Wednesday, January 29, 2014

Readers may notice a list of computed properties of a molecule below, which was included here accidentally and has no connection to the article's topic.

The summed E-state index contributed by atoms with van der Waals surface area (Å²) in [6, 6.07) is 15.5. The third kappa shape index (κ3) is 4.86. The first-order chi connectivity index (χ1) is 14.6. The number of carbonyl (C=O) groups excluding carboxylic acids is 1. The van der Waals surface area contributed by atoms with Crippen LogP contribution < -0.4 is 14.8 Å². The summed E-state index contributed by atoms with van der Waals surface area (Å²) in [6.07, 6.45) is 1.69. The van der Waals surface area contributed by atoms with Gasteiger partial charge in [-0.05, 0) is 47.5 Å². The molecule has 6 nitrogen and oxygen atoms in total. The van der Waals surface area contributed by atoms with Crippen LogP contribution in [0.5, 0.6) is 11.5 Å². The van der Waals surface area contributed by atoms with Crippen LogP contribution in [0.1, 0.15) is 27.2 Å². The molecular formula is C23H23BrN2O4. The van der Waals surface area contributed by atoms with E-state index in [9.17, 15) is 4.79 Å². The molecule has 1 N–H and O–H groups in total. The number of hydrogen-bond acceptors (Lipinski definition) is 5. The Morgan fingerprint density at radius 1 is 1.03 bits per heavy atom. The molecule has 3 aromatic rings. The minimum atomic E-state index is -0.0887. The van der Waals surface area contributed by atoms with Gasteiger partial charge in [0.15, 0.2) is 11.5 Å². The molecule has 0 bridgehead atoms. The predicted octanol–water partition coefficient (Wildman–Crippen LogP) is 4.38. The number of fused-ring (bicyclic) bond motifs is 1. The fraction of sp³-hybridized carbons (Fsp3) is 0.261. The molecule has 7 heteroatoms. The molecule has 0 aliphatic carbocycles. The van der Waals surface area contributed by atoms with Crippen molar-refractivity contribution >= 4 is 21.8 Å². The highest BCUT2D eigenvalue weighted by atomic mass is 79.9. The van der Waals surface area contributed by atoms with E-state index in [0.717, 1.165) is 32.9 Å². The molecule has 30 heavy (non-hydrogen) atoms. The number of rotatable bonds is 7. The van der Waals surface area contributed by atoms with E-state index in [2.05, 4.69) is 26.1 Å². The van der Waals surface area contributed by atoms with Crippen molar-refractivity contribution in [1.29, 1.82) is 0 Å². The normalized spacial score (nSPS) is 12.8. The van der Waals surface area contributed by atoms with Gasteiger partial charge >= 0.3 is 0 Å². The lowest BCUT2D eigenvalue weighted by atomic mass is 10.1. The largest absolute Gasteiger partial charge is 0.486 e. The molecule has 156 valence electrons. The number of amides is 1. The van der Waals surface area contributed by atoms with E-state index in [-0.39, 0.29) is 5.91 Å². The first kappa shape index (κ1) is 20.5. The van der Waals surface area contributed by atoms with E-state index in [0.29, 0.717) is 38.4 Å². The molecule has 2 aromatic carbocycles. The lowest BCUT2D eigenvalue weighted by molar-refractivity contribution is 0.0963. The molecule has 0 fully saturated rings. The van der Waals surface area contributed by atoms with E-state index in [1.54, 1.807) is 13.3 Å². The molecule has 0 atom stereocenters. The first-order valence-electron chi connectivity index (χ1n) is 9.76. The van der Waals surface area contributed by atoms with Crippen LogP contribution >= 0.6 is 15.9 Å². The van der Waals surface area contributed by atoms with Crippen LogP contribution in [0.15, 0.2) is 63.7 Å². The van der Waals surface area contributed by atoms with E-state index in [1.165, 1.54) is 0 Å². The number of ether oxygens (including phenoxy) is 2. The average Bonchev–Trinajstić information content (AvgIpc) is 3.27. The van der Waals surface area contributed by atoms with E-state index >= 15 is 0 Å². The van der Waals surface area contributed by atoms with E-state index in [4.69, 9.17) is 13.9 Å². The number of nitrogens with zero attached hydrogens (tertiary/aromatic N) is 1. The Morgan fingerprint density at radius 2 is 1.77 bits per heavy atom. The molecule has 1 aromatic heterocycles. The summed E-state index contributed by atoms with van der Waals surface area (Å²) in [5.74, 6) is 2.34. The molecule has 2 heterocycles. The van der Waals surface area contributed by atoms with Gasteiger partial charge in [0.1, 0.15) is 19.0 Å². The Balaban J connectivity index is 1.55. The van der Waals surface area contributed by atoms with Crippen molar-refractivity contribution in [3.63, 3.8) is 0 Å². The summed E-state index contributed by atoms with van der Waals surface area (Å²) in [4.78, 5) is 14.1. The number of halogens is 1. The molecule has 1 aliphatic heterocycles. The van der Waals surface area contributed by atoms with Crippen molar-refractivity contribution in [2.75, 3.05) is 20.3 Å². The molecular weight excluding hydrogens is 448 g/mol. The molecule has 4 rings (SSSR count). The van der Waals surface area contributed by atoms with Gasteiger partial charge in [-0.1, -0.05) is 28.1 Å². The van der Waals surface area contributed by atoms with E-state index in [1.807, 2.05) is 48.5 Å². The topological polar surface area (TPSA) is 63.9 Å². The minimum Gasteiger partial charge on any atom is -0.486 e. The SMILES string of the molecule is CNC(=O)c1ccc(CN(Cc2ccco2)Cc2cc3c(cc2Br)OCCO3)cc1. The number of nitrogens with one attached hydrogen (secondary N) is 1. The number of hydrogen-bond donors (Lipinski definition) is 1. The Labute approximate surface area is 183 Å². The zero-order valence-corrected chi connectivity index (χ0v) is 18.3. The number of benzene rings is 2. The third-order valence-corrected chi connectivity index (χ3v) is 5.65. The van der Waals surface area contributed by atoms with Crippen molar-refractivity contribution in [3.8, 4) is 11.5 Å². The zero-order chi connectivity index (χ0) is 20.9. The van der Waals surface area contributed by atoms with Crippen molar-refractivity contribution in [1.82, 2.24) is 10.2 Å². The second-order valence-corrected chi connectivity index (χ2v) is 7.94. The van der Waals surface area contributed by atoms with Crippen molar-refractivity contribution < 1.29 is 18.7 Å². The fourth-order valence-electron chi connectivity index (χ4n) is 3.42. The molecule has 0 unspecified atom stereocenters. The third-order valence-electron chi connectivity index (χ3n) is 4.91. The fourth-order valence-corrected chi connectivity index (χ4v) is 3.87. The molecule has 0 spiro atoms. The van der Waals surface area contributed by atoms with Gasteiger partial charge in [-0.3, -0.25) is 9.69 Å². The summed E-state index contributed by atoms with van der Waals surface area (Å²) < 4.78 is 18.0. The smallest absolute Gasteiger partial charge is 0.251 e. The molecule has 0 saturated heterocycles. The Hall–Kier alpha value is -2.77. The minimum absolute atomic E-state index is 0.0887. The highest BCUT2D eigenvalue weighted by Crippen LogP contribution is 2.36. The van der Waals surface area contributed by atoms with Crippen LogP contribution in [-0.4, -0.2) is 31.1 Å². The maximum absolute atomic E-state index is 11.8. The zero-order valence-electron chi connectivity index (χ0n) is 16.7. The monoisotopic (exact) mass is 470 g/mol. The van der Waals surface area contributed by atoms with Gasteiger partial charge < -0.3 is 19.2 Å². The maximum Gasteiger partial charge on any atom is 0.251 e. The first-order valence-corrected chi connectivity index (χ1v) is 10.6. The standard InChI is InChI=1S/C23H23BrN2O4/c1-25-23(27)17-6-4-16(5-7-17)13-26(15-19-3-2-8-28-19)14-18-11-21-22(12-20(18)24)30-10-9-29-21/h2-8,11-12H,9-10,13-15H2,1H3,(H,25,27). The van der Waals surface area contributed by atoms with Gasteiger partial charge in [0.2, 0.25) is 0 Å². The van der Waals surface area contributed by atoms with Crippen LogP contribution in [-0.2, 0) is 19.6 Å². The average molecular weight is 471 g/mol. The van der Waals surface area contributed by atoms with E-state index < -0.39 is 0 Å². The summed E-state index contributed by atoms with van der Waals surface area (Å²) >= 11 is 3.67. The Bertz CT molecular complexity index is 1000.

This morning, as the dog and I walked down Canns Beach Road, we were accompanied by a flock of robins, crossing and re-crossing the road to fly through and then rest in the tall bushes on either side. I knew that more and more frequently robins winter over, so I wasn't about to gush over any early arrival of spring (it was also 15 degrees and snowing lightly). But I do tend to get a little fanciful as I walk in Maine, and I couldn't help thinking about their numbers - a couple of dozen - and why they seemed to be following us. Climate change probably accounts for their presence (easier to brave increasingly mild winters here on the coast than spend all that energy on migration?); I wondered if they were hoping for handouts of seed and suet from this example of the animal that caused them to be here in the first place, inducing guilt by a kind of piteous flying. Later, Google set me straight. Robins survive the winter by eating winter berries, those red and orange beauties of late fall and early winter, but the birds don't eat them when they're still bitter and even poisonous; they wait for cycles of cold and thaw to make them edible.Of course: a month or so ago, those bushes were startling, masses of berries in vivid contrast to the black and gray and white of bare branches and snow, a poignant reminder of the berries of summer. And now, fallen and tasty, the berries serve only the guiltless. The simple explanation, and solution, is usually the best.